GUIYANG, March 4 (Xinhua) -- Zhang Zhenzhong, 62, spent most of his life in the mountains of western Guizhou Province, working the dry land, producing barely enough food for his family, and forever bracing for drought.
Zhang is from Houzidong Village in the province's western county of Puding. Some of the most impoverished counties in China are in Guizhou. Around 500 people once lived in Houzidong, and water supply has blighted the locals for decades.
"There was no water in Houzidong. We had to walk an hour to Boli Village to fetch a barrel of water. It was always very busy during the day, so I would only go at night," Zhang said.
Competition for water was so heated that it was not unheard of for villagers from Houzidong and Boli to come to blows.
In 2013, Zhang applied for a government relocation package, and was granted 60,000 yuan. To this he added 40,000 out of his own pocket, uprooted his family and moved to a better home in the suburbs of the county, about 37 kilometers away. A new home where he would not need to fight for water.
"Water is no concern here. We even use washing machines," he said.
In the last three years, most of the locals have left Houzidong. The handful of people that remain still walk miles to get water.
MOVE TO OPPORTUNITIES
China's relocation policy is part of the anti-poverty campaign launched in 1982.
"It is designed for those who live on poor land or in harsh natural conditions such as Zhang," said Wu Guobao, a rural development researcher with the Chinese Academy of Social Sciences.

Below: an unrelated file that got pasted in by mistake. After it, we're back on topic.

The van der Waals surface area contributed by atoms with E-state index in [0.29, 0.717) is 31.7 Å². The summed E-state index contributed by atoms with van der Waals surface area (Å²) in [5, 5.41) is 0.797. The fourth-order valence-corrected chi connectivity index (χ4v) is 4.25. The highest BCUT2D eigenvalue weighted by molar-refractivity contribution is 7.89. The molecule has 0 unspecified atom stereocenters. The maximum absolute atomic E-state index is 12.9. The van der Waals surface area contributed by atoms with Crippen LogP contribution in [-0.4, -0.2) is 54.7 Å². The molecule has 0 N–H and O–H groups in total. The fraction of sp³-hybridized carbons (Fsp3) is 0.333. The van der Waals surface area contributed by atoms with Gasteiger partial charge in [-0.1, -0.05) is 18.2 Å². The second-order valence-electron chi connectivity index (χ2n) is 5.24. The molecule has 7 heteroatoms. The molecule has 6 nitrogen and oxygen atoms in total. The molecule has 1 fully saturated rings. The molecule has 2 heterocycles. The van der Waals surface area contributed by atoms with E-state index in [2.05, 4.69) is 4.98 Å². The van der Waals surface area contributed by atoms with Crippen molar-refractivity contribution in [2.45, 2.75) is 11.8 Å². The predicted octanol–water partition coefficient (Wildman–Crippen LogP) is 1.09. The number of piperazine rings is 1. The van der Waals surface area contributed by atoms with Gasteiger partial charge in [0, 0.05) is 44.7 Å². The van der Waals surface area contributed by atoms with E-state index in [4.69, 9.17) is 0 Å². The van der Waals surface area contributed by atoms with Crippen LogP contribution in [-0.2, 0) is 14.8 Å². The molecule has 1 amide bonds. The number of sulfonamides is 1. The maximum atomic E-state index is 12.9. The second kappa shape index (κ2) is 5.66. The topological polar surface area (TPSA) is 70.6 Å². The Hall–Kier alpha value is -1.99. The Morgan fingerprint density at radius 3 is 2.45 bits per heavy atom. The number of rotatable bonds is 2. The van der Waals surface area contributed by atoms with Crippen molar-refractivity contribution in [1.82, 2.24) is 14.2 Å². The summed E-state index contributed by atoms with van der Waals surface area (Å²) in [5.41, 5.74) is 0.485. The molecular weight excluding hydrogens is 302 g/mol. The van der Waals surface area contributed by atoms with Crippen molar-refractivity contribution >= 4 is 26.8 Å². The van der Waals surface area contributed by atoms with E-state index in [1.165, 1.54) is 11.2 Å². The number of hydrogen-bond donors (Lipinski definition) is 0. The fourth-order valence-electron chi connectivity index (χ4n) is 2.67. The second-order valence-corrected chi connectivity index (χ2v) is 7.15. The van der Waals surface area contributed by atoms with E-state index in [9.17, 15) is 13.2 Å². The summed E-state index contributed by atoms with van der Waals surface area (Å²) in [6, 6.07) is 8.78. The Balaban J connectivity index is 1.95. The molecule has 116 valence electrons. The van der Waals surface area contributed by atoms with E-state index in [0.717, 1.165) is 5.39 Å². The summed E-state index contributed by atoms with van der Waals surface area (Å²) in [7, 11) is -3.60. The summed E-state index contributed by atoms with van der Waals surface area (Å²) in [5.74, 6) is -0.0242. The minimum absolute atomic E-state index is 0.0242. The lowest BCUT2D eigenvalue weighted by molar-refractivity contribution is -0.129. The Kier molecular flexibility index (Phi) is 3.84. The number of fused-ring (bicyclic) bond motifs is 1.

Zhang now works as a cleaner in his new neighborhood, earning about 2,000 yuan a month. Some of his fellow villagers have found work as construction workers or couriers.
Over the last four years, more than 420,000 people like Zhang have found new hope in Guizhou. Nationwide, more than 3.94 million people have moved away from under developed villages and neighborhoods.
China still has about 70 million people who live below the poverty line, and the government has vowed to lift them all out of poverty by 2020. For about 10 million people, this can be done by simply relocating. Guizhou alone plans to relocate 1.6 million people.
"Most relocation programs have been successful," said Long Yunmao, director of the Migration Department of the Qiandongnan Prefecture of Guizhou. A provincial-wide poll in 2014 showed that the relocated farmers'income grew 6 percent higher than the average farmers' income.
TOUGHER JOB AHEAD
Over the next five years, the government will spend 600 billion yuan (about 93 billion U.S. dollars) on relocation efforts. However, this must be supplemented by local-level funding, which is still lacking.
In Tongren City, Guizhou, the per capita relocation cost is 34,000 yuan, but the central and provincial fund is only 1,000 yuan per person,. The rest of the bill must be met by the county government, loans and the farmers themselves.
Money aside, not all farmers find the prosect of moving attractive, especially the ethnic population in southeastern Guizhou. For generations, they have lived off the land. -- it is their source of income, food and happiness.
"These people speak their own language and know very little Mandarin. They do not possess the skills needed to reestablish themselves," said Long Yunmao, a migration official.
Long said the incentive to move should be made stronger for these people. Their concerns and fears should be addressed.
More job opportunities, health care and other services will be improved for these rural residents, said Ren Yi, a migration official in Tongren.
"If they decide to move out of poverty, they need to be able to stay out," he said. Enditem